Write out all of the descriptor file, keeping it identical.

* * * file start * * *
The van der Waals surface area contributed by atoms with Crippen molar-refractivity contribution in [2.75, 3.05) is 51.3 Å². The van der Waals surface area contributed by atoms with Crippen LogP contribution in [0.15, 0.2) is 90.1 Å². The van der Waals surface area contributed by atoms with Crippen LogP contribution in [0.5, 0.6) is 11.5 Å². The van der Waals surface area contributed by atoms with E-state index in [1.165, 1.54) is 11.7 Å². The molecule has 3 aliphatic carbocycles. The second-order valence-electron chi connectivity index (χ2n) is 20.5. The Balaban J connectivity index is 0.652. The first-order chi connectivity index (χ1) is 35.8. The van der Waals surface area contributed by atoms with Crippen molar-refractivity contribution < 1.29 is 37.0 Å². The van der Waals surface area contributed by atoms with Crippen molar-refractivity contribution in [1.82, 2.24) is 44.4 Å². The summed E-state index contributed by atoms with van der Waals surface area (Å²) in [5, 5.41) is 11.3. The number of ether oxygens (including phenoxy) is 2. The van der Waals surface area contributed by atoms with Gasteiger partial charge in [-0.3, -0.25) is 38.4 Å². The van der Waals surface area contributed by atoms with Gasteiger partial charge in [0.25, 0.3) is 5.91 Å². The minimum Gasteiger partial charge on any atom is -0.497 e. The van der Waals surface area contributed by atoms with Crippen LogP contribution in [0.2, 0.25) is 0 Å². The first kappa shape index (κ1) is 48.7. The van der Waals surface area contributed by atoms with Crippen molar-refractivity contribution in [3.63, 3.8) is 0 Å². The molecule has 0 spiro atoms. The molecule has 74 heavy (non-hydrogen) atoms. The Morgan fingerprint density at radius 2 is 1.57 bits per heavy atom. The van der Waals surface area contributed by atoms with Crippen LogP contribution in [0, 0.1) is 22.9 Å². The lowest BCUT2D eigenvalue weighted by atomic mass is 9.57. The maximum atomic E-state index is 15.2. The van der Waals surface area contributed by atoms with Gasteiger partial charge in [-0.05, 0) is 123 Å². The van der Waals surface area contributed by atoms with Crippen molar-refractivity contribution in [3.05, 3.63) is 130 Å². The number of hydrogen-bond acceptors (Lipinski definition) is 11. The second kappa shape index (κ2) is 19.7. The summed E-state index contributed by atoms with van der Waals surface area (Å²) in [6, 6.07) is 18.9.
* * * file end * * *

The van der Waals surface area contributed by atoms with Crippen molar-refractivity contribution in [2.75, 3.05) is 51.3 Å². The van der Waals surface area contributed by atoms with Crippen LogP contribution in [0.15, 0.2) is 90.1 Å². The van der Waals surface area contributed by atoms with Crippen LogP contribution in [0.5, 0.6) is 11.5 Å². The van der Waals surface area contributed by atoms with E-state index in [1.165, 1.54) is 11.7 Å². The molecule has 3 aliphatic carbocycles. The second-order valence-electron chi connectivity index (χ2n) is 20.5. The Balaban J connectivity index is 0.652. The first-order chi connectivity index (χ1) is 35.8. The van der Waals surface area contributed by atoms with Crippen molar-refractivity contribution < 1.29 is 37.0 Å². The van der Waals surface area contributed by atoms with Crippen molar-refractivity contribution in [1.82, 2.24) is 44.4 Å². The summed E-state index contributed by atoms with van der Waals surface area (Å²) in [5, 5.41) is 11.3. The number of ether oxygens (including phenoxy) is 2. The van der Waals surface area contributed by atoms with Gasteiger partial charge in [-0.3, -0.25) is 38.4 Å². The van der Waals surface area contributed by atoms with Gasteiger partial charge in [0.25, 0.3) is 5.91 Å². The minimum Gasteiger partial charge on any atom is -0.497 e. The van der Waals surface area contributed by atoms with Crippen LogP contribution in [0.2, 0.25) is 0 Å². The first kappa shape index (κ1) is 48.7. The van der Waals surface area contributed by atoms with Crippen molar-refractivity contribution in [3.63, 3.8) is 0 Å². The molecule has 0 spiro atoms. The molecule has 74 heavy (non-hydrogen) atoms. The Morgan fingerprint density at radius 2 is 1.57 bits per heavy atom. The van der Waals surface area contributed by atoms with Crippen LogP contribution in [0, 0.1) is 22.9 Å². The lowest BCUT2D eigenvalue weighted by atomic mass is 9.57. The maximum atomic E-state index is 15.2. The van der Waals surface area contributed by atoms with Gasteiger partial charge in [-0.05, 0) is 123 Å². The van der Waals surface area contributed by atoms with Crippen molar-refractivity contribution in [3.05, 3.63) is 130 Å². The number of hydrogen-bond acceptors (Lipinski definition) is 11. The second kappa shape index (κ2) is 19.7. The summed E-state index contributed by atoms with van der Waals surface area (Å²) in [6, 6.07) is 18.9.